Feminist discourse is multi-dimensional. Western feminism seeks to reinterpret literature against established patriarchal tradition; an Indian feminist has to dislodge first the patriarchal, then colonial and lastly the cultural prejudices. The Indian feminist has to focus on women’s psychology, which is, religio-cultural. Western feminism is rooted in individualism but Indian woman seeks to validate herself within the family and social structures.

As far as Kashmir is concerned, the historical narratives from the early times down to the 13th century glorify women. Several queens acted as sovereigns in their own right and as queen-regents or commanders of armies in ancient times. However a close look at the narratives reveals the inbuilt discrimination and biases against women. There is no way to justify them. Yet, the worst followed during the middle ages under the rule of Mughals and Afghans. Both men and women in the valley were traumatized. However, women being more vulnerable became commodities and objects of lust. Humiliated and terrorized, they lost their voices and were driven to seclusion. Women have generally been projected as “devoted”, “self-sacrificing” and yet devoid of thinking or making decisions. Feminism, as a well organized movement, is yet to take its roots in Kashmir, thus feminism has not really the subject-matter of Kashmiri poetry.

Nonetheless, the spirit of womanhood resurfaced in the poetic expressions of legendary poets like Lal Ded, Habba Khatoon and others. Their verses enlivened many gloomy lives. Both, Lal Ded and Habba Khatoon, were victims of patriarchal oppression. Their poetry heralds the emergence of a female voice in the galaxy of male poets of Kashmiri language. Lal Ded’s indomitable spirit and profound creativity were too expansive to be encased in the outmoded familial and societal structures. The proverbial ‘neelvathh’ (Blackstone) that her heartless mother-in–law covered with thin layers of boiled rice to look a huge mound, became a metaphor for oppressed Kashmiri womanhood. She called it a day and chose the life of a wandering ascetic, a course seldom charted by women in the middle ages.

Lalla, tormented and intimidated by her in-laws tried to free herself from the patriarchal bondage, undertook a spiritual odyssey for the realization of the inner truth and transformed her feminine selfhood, capable of exploring the spiritual and philosophical dimensions of life. She destabilizes the patriarchal society by challenging its rotten and decadent mindset. She reaches a spiritual state where the discrimination on the basis of colour, creed and gender is dissolved and the concept of Unity of Being emerges from the deep recesses of human heart.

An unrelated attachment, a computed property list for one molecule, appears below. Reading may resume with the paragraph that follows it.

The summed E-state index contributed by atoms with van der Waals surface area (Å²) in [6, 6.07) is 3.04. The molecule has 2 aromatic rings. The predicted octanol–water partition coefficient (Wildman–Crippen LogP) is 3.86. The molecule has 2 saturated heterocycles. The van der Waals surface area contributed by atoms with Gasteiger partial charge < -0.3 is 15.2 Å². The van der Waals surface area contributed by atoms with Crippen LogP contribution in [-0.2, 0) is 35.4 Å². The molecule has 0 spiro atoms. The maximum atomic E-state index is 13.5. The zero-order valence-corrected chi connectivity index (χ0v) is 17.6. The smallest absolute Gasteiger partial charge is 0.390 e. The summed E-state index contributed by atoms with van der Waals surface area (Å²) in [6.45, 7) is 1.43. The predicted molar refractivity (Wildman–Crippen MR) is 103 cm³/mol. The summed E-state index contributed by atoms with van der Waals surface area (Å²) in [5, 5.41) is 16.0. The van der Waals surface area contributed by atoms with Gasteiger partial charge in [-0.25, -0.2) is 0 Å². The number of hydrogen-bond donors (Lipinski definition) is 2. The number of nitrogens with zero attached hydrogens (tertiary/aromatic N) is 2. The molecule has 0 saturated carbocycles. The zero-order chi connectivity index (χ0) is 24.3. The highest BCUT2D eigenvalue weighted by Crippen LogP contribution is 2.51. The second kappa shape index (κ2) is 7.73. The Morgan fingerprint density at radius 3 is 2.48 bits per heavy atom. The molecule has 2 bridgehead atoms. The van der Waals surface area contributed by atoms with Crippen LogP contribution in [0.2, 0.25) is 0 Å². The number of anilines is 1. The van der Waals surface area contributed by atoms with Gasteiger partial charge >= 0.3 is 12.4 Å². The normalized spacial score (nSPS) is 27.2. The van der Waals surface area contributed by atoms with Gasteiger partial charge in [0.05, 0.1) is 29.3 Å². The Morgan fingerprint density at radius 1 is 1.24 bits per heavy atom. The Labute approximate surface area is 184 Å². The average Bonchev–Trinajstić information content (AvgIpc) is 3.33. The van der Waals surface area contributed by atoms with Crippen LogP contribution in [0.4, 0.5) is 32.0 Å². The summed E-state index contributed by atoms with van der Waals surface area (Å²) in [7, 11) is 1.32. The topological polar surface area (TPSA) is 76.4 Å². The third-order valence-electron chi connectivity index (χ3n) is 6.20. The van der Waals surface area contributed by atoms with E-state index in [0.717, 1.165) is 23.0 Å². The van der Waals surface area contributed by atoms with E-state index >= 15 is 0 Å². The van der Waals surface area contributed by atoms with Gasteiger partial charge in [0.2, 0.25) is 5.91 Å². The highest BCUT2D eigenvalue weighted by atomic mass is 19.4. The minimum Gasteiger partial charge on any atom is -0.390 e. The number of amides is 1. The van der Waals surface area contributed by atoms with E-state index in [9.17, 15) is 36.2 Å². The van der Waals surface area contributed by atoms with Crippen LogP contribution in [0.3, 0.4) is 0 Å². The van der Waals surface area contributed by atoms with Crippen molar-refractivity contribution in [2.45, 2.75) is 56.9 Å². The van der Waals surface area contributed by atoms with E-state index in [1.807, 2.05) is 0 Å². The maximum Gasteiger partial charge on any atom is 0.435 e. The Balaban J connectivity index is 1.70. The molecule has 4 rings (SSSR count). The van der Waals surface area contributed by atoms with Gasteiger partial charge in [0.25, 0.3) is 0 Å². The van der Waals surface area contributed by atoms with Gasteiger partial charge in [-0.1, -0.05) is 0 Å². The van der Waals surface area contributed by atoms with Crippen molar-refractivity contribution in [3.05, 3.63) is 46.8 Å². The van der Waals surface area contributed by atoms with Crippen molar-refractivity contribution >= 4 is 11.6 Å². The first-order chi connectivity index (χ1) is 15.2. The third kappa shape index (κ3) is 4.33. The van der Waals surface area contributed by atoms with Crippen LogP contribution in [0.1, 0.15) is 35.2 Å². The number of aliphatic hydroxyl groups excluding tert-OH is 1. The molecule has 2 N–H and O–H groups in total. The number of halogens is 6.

When my mind was cleansed of impurities, like a mirror of its dust and dirt,
I recognized the Self in me:
When I saw Him dwelling in me,
I realized that He was the Everything and I was nothing.

Habba Khatoon’s poignant rendering of her longing for the paternal home, her melodious response to inflictions laid upon her by her in- laws can be reinterpreted from a feminist point of view.

“O maternal home! Come for my rescue
For I left my home to fill the pitcher
On the way it broke
Either come up with a new one or give its price
The fanciful childhood got eclipsed
I am not strong enough to cross the heights”

Her expression of feminine self and the persistent ability to endure the torments of the patriarchal system offers a kind of active resistance. Her poetry became a rhythmic refrain for the Kashmiri women victimized by the patriarchal system. In her poetry, she gives a lyrical expression to compassionate and love-sick female self and voices her perpetual longing for love.

Have you seen that one who dazzles?
Look Upon him!
A sleepless stream in search of him I run,
And like a restless brook.
In far off woods, like a lonely pine I stood
Till he appeared,
My woodcutter, and came to cut the wood.
His fire I feared,
Yet though he burn my logs, behold I shine!

The poetry of Lal Ded and Habba Khatoon suggests how the rosy narratives of the ancient historians overlooked the internal dynamics of patriarchal and hierarchical Kashmiri society. Lal Ded and Habba Khatoon made Kashmiri women proud as they left the imprints of the Kashmiri feminine sensibility on the everlasting map of literature.